Database Field Descriptions
Description of Database Fields
Because this database is very much a work in progress, many fields are empty for many taxa. Fields may be omitted for some taxa, particularly above the species level.
The scientific name of the organism. Taxonomic names consist of two parts. The first part is Latin and essentially consists of a one-word description of the taxon. For species, it's a two-word description because species are conventionally referred to by their "binomial", meaning one word for the genus that a species belongs to and one for the name of the species (its "specific epithet"). Sometimes the Latin name is helpful; Abies grandis, for example, literally translates as "grand fir". Other times, the Latin name merely commemorates a person; Pinus balfouriana, for example, is a pine named after Scots horticulturist John Hutton Balfour. The second part of a taxonomic name is the name of the author(s) who first described that taxon. This is a critical part of the name because the description prepared by that author is literally the definitive description of the taxon. (I say "literally" because some of the old descriptions, especially from the 19th century or before, are notoriously vague.) The naming of taxa is governed by a strict set of rules, the International Code of Nomenclature for Algae, Fungi and Plants. The study of plant classification and its associated nomenclature is called plant systematics; a good library will have some texts on the subject, and a web search will likely turn up class notes from one or another university.
Just as a reminder, here's the hierarchy of taxa, with examples in parentheses:
(Note that names above the rank of genus are not italicized.)
What is a species?
For that matter, what is a genus, what is a family, what is an order? Every plant taxonomist has their own, personal views on these questions, and I expect that every one will also find scientific names on this website with which they disagree. There is disagreement even at the highest levels - how many phyla there are in the Gymnosperms - and the controversy proliferates down the chain from there.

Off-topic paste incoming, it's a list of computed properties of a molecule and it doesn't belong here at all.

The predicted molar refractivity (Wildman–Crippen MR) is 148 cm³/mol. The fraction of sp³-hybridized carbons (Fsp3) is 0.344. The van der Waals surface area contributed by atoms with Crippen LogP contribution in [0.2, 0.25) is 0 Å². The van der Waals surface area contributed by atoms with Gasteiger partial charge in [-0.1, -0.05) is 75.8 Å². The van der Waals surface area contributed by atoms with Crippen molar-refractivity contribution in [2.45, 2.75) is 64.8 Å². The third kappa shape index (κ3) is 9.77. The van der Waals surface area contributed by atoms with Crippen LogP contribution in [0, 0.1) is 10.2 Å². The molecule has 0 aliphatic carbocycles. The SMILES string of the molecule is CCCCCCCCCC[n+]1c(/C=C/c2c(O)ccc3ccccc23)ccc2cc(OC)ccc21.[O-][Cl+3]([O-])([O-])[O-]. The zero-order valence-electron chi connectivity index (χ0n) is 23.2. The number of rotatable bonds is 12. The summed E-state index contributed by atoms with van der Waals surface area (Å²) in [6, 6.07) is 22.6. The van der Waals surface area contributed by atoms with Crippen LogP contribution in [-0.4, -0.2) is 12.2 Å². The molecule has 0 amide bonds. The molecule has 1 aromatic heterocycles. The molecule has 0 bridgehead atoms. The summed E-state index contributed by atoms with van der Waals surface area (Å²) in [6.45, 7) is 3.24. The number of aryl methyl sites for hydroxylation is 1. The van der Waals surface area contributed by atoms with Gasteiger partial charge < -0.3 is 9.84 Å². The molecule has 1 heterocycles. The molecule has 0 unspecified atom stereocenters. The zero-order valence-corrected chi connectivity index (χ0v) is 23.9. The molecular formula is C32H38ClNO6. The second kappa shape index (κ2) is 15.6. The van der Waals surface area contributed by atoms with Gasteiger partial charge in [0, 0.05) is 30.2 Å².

Some of the disagreement occurs because a name was once useful but has become outmoded in the face of new knowledge. Here is an example. There used to be a widely known family of conifers called the Taxodiaceae, that included many famous species such as the redwood, Sequoia sempervirens. Some years ago it was conclusively shown that the Taxodiaceae are polyphyletic, meaning that they are not derived from a single common ancestor, and some of them are more closely related to species in the Cupressaceae than they are to their fellow members of the Taxodiaceae. All of the species formerly assigned to the Taxodiaceae are generally accepted to have closest relatives in the Cupressaceae, so the two families have been merged (there has also been a fair bit of reorganizing within the Cupressaceae). Some people do not know this and continue to talk about the Taxodiaceae, but they are referring to an artificial grouping of plants that has no intrinsic biological significance.
Very often, though, the disagreement between taxonomists occurs because of differing perceptions about what constitutes a species, as opposed to a variety or a genus. It is important to understand that before Darwin, people thought that "species" were literally sacred -- that God had created each species, separate and unique, but had not created varieties or genera or any other taxonomic group; these were simply Man's interpretation of God's work. So, when Darwin said that God didn't create species (he simply accepted that long ago, God created Life [footnote]), he was stating a scientific heresy, and it took about twenty years for most scientists to come around to his way of thinking. After this controversy had simmered down and he penned the final edition of "Origin of Species," he could look back and say
It is quite possible that forms now generally acknowledged to be merely varieties may hereafter be thought worthy of specific names; and in this case scientific and common language will come into accordance. In short, we shall have to treat species in the same manner as those naturalists treat genera, who admit that genera are merely artificial combinations made for convenience. This may not be a cheering prospect; but we shall at least be freed from the vain search for the undiscovered and undiscoverable essence of the term "species."